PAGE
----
Traders and even longer-term investors can use VIX options as a relatively inexpensive insurance policy on their open positions, explains CBOE options instructor Jim Bittman.
How do you use VIX options to protect a portfolio? Our guest today is Jim Bittman to talk about that.
Jim, let’s first talk about how you use VIX options to protect an overall portfolio.
Well, people who watch the Volatility Index (VIX) should be aware that when the market goes down, VIX tends to go up. The logical portfolio protection strategy is to buy call options on VIX.
When VIX is low, there does not appear to be a disaster on the horizon. It’s kind of like how you buy an insurance policy on your car not when you’re sliding into the brick wall, but when you’re home and the car is parked in the garage and there is no danger in sight.
When VIX is low, that implies there’s a lot of complacency in the market. Nobody expects anything bad to happen, but as we all know, the market has downdrafts. News comes out of nowhere; economic reports; developments from Europe; any number of things can cause the market to go down.
If you have some VIX options in your portfolio, then when the market has this unexpected downdraft and volatility—through the VIX index—shoots up, then your call options will be in place to benefit.
People who do this on a regular basis have said that it is cheaper to buy VIX options on a consistent basis. When they expire worthless, that’s a cost, but that cost is lower than buying index put options on a portfolio.
When you say VIX is low, give us a number or context for what that means.
Well, you know, this is all subject to judgment, but typically, a low VIX is below 20%. In some market environments, it can be below 15%, but that’s generally considered to be low.
A VIX above 30% is generally considered to be high. Now VIX can go to 40% or 50%, and it has been much higher, but typically, those are the ranges that people talk about.
Jim, what do you suggest in terms of how far out I should buy these call options?
Well, VIX has a tendency to spike dramatically in a very short period of time when an unexpected market disruption occurs.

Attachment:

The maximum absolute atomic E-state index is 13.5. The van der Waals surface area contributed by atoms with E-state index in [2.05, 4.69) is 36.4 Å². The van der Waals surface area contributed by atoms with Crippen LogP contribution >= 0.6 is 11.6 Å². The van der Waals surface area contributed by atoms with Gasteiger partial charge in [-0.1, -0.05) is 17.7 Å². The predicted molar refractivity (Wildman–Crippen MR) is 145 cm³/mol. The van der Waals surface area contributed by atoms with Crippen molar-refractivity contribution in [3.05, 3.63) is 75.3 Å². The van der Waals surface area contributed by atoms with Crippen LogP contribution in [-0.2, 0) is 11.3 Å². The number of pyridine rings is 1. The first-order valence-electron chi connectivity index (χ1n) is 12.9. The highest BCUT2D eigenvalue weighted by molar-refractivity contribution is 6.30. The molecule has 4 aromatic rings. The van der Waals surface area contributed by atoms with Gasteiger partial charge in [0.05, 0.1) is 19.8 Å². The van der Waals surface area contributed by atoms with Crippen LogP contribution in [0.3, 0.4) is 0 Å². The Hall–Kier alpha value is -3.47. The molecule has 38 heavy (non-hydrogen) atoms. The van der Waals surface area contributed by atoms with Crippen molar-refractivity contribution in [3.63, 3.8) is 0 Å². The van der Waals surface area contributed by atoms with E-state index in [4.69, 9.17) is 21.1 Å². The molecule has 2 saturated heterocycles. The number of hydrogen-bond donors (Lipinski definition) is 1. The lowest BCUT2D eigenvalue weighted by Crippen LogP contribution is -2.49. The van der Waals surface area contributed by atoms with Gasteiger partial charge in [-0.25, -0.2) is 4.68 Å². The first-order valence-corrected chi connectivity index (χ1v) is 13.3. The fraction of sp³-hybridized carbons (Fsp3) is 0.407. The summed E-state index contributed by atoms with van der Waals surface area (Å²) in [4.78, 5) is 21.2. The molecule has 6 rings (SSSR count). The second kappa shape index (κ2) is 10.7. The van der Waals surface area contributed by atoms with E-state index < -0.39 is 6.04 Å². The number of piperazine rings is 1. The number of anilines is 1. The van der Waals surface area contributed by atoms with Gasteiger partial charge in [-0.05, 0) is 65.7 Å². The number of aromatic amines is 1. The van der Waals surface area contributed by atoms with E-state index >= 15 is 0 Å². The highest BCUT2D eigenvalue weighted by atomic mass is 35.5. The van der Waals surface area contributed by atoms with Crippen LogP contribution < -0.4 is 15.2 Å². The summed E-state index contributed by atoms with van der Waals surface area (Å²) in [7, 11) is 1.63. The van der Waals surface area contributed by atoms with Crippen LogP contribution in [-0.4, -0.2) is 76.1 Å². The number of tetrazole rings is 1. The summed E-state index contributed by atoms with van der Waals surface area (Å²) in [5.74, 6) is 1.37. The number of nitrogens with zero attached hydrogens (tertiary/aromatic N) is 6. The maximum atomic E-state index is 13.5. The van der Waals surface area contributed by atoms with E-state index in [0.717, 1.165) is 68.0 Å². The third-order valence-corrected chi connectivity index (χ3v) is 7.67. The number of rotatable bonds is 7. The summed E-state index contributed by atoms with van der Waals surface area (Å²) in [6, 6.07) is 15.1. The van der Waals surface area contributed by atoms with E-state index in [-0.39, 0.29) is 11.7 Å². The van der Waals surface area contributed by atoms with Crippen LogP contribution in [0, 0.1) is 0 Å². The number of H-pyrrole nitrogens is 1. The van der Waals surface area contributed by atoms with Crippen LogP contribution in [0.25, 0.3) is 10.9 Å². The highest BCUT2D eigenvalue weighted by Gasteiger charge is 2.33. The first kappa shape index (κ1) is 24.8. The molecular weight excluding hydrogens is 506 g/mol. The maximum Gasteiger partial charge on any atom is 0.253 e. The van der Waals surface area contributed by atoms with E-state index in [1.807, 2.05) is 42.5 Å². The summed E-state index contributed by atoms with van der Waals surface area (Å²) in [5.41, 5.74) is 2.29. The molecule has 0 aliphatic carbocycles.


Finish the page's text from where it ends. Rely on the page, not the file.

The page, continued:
Believe it or not, people are buying out-of-the-money VIX calls with a month to go. They typically buy them five weeks in advance of the VIX expiration. You actually have two options for a week, but then you’ve got five weeks of protection overlapping a week, and then four more weeks. The last week is overlapped before you have four more weeks.
If this unexpected event were to happen in that last week, then you would have double protection, which would be fantastic, but you can’t predict these things, of course, so the vast majority of time, you would have one unit of protection and that’s the way it would work.
Alright, and then finally, on a hypothetical $100,000 portfolio, how much should I buy? Should I buy enough to protect the entire portfolio, a portion of it; what do you suggest there?
Believe it or not, as simple as that question sounds, it is a very, very difficult question to answer.
Basically, if you believe that your $100,000 portfolio might decline 10%, or a $10,000 loss, then you would buy ten VIX options, and if VIX were to go ten points above your strike price—which is a very reasonable expectation—then each of those options would be worth $10,000 and largely offset your portfolio decline.
There’s a lot of guesses in that method, like by how much money might your portfolio decline, and how high might VIX go, but these are the decisions that have to be made; there’s no formula that tells you. It’s not like I have a $100,000 house, so I buy a $100,000 policy; it is a different concept.